CFLPA vice president, Eskimos’ Ryan King: playing with no fans, we wouldn’t break even

Photo courtesy: Scott Grant/

Veteran Edmonton Eskimos long snapper Ryan King believes the CFL and players’ union can work together in obtaining financial aid from the Canadian government.

After commissioner Randy Ambrosie presented to the standing committee on finance, and the members of parliament called for the players to be involved, the league and CFLPA held ‘urgent meetings’ on Friday.

“[Friday] was a very positive day. We heard from their whole side and we had a lot of time to speak about our issues as well. I think both sides now know, we knew all along, that this has to be a joint effort,” King told Reid Wilkins on 630 CHED radio in Edmonton

“When it comes to the dollar amount… just overall figures not as detailed or as clear as I think the government wanted to see. Once we can reface this funding situation collectively together, I think you’ll see a completely different approach.”

Ambrosie asked for $30 million in working capital to maintain operations through the pandemic and estimates the league could need as much as an additional $120 million over the next two years — if the most negative scenarios, all of them, come true. However, there was no plan for how exactly the money would be used.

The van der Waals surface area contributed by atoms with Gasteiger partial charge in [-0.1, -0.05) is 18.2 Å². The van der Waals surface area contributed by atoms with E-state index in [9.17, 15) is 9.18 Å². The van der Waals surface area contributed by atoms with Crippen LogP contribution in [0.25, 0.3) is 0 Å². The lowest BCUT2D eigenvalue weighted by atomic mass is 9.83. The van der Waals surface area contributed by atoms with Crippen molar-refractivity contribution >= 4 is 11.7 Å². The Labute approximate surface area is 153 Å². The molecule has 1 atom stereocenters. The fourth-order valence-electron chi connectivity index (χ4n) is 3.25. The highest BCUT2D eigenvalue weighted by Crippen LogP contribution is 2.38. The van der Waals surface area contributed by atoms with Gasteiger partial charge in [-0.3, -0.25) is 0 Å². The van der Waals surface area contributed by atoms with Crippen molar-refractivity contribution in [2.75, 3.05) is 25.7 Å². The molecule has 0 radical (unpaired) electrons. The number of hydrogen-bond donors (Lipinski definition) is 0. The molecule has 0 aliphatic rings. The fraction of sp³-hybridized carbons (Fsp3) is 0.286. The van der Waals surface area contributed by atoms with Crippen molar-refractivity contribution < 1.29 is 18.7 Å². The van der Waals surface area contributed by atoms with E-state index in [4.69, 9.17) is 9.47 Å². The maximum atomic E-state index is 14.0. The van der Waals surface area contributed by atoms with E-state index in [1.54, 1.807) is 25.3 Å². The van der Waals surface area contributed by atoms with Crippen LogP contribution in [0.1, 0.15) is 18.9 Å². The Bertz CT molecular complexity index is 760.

“If we can approach this properly, we will be able to get whatever funding is needed appropriately and we can collectively have a Canadian Football League in the future,” King said.

The government does support the CFL, we’re the only Canadian professional sports organization solely in Canada. I do now feel confident that our time will come with the government.”

During the statement to FINA, Ambrosie did make it clear, the most likely scenario is no season at all. If no CFL football was played in 2020, King, who serves as the CFLPA third vice president, understands how it would impact the league’s players.

“We’re a gate revenue run league, over 50 percent of it. Even just playing with no fans, we wouldn’t even break even and I think it’s important that people know that,” King said.

“It might actually, legitimately be the right move not to have a season for a calendar year. But then you go into a lot more other issues of how do we sustain the CFL? And that’s another big part of where we are with the CFL, how we start the league back up when the time comes.”